The Padres Must Improve in 2019

Credit: AP Photo

Mandatory Credit: Jake Roth-USA TODAY Sports

There is no doubt that the San Diego Padres must improve in the 2019 season. There are some serious concerns about the club even though the farm system is deep. Let’s explore why this coming season is huge for this franchise.

On MLB Network, Joel Sherman and Dan O’Dowd recently stated the obvious: the Padres must show improvement in the 2019 season. The two also emphasized the need to start using the highly-rated minor league talent either on the field (as in Fernando Tatis Jr. and Luis Urias) or in trades to upgrade at positions of need.

“Well, duh”, said any Padres’ fan with a pulse. The Padres haven’t had a winning record since 2010 when the team finished second in the National League West with a 90-72 record and +84 run differential.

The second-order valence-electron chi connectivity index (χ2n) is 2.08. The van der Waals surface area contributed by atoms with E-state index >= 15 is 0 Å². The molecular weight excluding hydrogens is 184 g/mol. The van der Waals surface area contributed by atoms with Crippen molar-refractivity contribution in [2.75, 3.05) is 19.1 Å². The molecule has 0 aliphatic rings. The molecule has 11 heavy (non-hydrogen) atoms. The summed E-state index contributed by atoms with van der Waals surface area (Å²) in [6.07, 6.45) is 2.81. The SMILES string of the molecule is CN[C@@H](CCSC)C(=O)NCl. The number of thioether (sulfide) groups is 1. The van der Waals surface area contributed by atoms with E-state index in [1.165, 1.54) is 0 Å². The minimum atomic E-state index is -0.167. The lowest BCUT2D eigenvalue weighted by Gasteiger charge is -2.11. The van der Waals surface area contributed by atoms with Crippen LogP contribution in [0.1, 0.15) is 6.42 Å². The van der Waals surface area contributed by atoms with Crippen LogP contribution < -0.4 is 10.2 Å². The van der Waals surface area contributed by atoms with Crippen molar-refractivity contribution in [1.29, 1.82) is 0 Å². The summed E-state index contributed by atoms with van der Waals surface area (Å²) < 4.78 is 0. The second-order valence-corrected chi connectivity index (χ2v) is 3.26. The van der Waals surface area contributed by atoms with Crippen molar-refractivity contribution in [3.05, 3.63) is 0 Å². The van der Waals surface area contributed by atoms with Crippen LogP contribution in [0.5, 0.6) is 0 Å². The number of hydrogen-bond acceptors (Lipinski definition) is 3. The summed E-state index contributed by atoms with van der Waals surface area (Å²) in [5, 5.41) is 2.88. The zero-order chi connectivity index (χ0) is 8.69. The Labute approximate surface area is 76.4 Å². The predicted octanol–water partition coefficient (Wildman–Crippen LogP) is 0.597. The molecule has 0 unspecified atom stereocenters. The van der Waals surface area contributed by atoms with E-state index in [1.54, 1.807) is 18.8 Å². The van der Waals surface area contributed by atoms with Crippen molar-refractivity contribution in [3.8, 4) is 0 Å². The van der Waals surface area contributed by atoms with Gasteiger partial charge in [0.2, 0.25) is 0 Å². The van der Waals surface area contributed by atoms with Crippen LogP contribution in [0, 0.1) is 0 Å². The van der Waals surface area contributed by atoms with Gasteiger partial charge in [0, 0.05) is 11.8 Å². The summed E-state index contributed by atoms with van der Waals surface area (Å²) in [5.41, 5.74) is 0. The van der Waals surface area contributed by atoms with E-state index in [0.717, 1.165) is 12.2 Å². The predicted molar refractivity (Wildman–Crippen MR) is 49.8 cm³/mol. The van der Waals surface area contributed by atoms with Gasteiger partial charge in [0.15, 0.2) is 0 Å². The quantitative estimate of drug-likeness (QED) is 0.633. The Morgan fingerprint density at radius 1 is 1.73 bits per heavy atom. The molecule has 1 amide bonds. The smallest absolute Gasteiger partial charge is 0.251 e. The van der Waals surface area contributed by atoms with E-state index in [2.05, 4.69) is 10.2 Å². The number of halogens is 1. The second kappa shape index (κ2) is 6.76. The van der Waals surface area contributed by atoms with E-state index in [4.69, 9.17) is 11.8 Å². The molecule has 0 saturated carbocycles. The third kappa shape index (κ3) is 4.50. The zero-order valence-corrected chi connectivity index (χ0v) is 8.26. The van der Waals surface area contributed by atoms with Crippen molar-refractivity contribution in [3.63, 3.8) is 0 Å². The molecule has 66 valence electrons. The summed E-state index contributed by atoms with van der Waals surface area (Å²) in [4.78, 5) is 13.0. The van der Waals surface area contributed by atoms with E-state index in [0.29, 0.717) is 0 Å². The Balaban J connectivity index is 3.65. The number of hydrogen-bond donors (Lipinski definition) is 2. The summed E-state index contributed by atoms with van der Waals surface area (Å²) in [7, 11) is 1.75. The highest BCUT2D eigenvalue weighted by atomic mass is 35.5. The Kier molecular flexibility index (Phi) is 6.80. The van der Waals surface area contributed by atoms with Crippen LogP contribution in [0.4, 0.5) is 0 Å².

The roster that year included players like Yonder Alonso, Rene Rivera, Jedd Gyorko, Chase Headley, Cameron Maybin, Will Venable, Yasmani Grandal, Yangervis Solarte, Chris Denorfia, Carlos Quentin, Nick Hundley, Jace Peterson, and Joe Wieland. Less than a year after his arrival in August of 2014, A.J. Preller traded every single one of those players and fired manager Bud Black.

Since then, Preller has amassed a deep and highly-rated farm system, and his touted draft picks should start to arrive this year. But the Padres can’t just hoard all the top prospects. The team must be willing to give up value to receive value. Also, lest we forget, the draft has long been known as a crapshoot for good reason. Even first-round players fail at a high rate. And, although Preller definitely has an eye for identifying good young players, his record in adding veterans has been spotty at best.

For example, in 2015 Preller signed pitcher James Shields to a four-year, $75 million contract, at that time the most lucrative free-agent contract in Padres’ history. Shields’ age alone (he was 33 at the time of the deal) should have caused second thoughts.